This elegant, long-winged owl hunts primarily by day, typically during early morning and late afternoon, when it quarters open ground in search of its favourite prey, voles. Though some breed in the UK, largely in northern uplands, many more arrive in autumn from Scandinavia to swell the resident population, crossing the North Sea when heavy snow back home makes hunting impossible. These visitors frequent marshes and rough, open terrain, often around the coast. Look out for their slow, buoyant flight, frequently changing direction as they wheel round to check out a rustle in the long grass, and sometimes perching on fence posts. A good view reveals mottled brown plumage, pale underwings (with a dark crescent mark) and piercing yellow eyes. Numbers fluctuate from year to year, reflecting conditions on their breeding grounds. Top spots include the North Norfolk coast, the Thames Estuary (including the Isle of Sheppey) and Hampshire’s Chichester/Langstone Harbour.

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4. Bewick’s swan

The Bewick’s swan, named after famous 18th Century artist Thomas Bewick, is the smallest and rarest of the UK’s three swan species. Like its fellow winter visitor, the whooper swan, its black and yellow bill quickly distinguishes it from our resident mute swan, whose bill is black and orange bill, with a large knob. It is also smaller than a whooper swan, with a relatively shorter neck. Bewick’s swans breed in Siberia, and migrate west in family groups to spend winter in western Europe, with around 5,000 reaching the UK. These arrive in October, taking up residence on a few freshwater wetlands across central England, notably around the Fens and the Severn Estuary. Top spots include the Ouse Washes (Cambridgeshire), Martin Mere (Lancashire) and Slimbridge (Gloucestershire). In the UK, Bewick’s swan feed in fields by day then fly every evening to their roosts on open water. Listen out for their dog-like yapping calls overhead.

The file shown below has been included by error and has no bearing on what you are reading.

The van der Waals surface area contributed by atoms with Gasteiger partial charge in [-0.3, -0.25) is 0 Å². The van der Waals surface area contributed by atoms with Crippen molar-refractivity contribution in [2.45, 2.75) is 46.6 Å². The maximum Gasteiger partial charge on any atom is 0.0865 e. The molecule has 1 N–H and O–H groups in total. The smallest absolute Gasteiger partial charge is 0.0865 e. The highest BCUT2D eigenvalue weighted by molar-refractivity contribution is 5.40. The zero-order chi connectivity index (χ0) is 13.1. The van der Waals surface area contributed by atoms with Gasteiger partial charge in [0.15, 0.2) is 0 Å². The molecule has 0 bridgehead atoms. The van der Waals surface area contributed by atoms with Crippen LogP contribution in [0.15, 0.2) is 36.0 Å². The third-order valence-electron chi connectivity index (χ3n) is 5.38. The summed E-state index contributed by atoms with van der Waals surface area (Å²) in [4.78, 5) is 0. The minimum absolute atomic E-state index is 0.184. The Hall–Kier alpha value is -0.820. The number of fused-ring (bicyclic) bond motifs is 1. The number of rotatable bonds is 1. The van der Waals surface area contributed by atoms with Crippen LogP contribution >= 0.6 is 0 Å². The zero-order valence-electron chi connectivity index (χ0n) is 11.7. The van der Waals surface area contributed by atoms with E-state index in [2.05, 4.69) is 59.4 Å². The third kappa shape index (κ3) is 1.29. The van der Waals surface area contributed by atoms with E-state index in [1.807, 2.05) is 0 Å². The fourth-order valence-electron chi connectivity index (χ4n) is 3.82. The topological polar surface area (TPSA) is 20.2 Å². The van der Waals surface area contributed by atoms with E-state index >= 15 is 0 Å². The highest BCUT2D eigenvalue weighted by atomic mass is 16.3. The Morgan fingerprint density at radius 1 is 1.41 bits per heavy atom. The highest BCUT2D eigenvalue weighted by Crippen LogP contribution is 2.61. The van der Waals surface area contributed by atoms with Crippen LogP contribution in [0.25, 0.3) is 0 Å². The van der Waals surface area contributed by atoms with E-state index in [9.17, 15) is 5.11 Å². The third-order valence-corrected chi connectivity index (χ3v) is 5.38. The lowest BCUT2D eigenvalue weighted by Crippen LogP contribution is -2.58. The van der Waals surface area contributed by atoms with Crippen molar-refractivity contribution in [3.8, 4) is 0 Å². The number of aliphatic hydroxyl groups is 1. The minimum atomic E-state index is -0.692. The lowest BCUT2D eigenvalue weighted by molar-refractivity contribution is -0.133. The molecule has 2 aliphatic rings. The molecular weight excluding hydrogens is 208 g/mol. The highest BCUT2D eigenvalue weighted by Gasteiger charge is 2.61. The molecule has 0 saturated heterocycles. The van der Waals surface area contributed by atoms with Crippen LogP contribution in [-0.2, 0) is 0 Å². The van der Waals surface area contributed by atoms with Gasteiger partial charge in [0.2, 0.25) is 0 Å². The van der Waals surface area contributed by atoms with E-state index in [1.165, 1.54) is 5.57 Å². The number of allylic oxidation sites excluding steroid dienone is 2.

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5. Bar-tailed godwit

This is one of several shorebird species that breed in the Arctic and head south to Britain in autumn, either passing through en route to more southerly destinations or spending winter on our coast. By the time it arrives, it has moulted out of its rich chestnut plumage into plain grey/brown winter garb – although by spring departure, the colours are returning. Either way, this is a medium-sized wader, identified by its long, straight bill (not curved, like a curlew’s). It differs from its cousin, the black-tailed godwit, by having shorter legs and showing no black and white wing markings. Flocks gather on estuaries, using their long bills to probe for food beneath mud. At high-tide roosts they may join other waders in gatherings thousands strong. Good numbers occur throughout winter in many large estuaries, including the Wash, Thames, Ribble, Dee and Humber. The bar-tailed godwit is one of the world’s greatest migrants: one individual was recorded flying non-stop 12,200km from Alaska to New Zealand in just 11 days.